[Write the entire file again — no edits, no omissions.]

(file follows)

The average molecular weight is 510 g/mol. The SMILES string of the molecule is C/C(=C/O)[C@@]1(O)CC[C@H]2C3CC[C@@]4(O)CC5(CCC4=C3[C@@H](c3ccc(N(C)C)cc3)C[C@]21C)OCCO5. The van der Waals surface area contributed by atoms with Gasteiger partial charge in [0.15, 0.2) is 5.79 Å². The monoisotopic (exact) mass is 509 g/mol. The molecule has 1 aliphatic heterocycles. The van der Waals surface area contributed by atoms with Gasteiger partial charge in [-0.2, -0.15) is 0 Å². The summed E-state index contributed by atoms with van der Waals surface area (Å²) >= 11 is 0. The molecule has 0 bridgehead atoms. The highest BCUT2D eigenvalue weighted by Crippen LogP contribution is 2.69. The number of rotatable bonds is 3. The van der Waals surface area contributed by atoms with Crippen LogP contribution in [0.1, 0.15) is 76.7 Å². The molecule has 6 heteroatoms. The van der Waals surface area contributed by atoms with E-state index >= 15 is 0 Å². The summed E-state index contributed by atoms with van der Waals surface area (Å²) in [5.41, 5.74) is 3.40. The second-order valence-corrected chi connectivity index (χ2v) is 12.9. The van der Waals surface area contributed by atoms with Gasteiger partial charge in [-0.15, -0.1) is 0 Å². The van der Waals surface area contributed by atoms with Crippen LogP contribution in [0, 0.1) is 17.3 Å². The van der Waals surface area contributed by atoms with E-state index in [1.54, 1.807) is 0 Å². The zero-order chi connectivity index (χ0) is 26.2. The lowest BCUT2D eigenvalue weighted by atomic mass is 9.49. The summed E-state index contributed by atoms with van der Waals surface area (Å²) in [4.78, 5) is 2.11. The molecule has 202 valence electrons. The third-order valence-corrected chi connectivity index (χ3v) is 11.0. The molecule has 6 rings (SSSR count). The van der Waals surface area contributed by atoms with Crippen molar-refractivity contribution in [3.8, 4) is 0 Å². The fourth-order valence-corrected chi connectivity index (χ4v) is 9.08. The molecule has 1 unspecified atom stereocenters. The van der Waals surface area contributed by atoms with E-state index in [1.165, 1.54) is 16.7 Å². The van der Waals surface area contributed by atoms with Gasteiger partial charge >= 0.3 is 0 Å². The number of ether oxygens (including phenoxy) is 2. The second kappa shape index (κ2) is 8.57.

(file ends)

The average molecular weight is 510 g/mol. The SMILES string of the molecule is C/C(=C/O)[C@@]1(O)CC[C@H]2C3CC[C@@]4(O)CC5(CCC4=C3[C@@H](c3ccc(N(C)C)cc3)C[C@]21C)OCCO5. The van der Waals surface area contributed by atoms with Gasteiger partial charge in [0.15, 0.2) is 5.79 Å². The monoisotopic (exact) mass is 509 g/mol. The molecule has 1 aliphatic heterocycles. The van der Waals surface area contributed by atoms with Gasteiger partial charge in [-0.2, -0.15) is 0 Å². The summed E-state index contributed by atoms with van der Waals surface area (Å²) >= 11 is 0. The molecule has 0 bridgehead atoms. The highest BCUT2D eigenvalue weighted by Crippen LogP contribution is 2.69. The number of rotatable bonds is 3. The van der Waals surface area contributed by atoms with Crippen LogP contribution in [0.1, 0.15) is 76.7 Å². The molecule has 6 heteroatoms. The van der Waals surface area contributed by atoms with E-state index >= 15 is 0 Å². The summed E-state index contributed by atoms with van der Waals surface area (Å²) in [5.41, 5.74) is 3.40. The second-order valence-corrected chi connectivity index (χ2v) is 12.9. The van der Waals surface area contributed by atoms with Gasteiger partial charge in [-0.15, -0.1) is 0 Å². The van der Waals surface area contributed by atoms with Crippen LogP contribution in [0, 0.1) is 17.3 Å². The van der Waals surface area contributed by atoms with E-state index in [1.54, 1.807) is 0 Å². The zero-order chi connectivity index (χ0) is 26.2. The lowest BCUT2D eigenvalue weighted by atomic mass is 9.49. The summed E-state index contributed by atoms with van der Waals surface area (Å²) in [4.78, 5) is 2.11. The molecule has 202 valence electrons. The third-order valence-corrected chi connectivity index (χ3v) is 11.0. The molecule has 6 rings (SSSR count). The van der Waals surface area contributed by atoms with Crippen molar-refractivity contribution in [3.8, 4) is 0 Å². The fourth-order valence-corrected chi connectivity index (χ4v) is 9.08. The molecule has 1 unspecified atom stereocenters. The van der Waals surface area contributed by atoms with E-state index in [1.165, 1.54) is 16.7 Å². The van der Waals surface area contributed by atoms with Gasteiger partial charge >= 0.3 is 0 Å². The number of ether oxygens (including phenoxy) is 2. The second kappa shape index (κ2) is 8.57.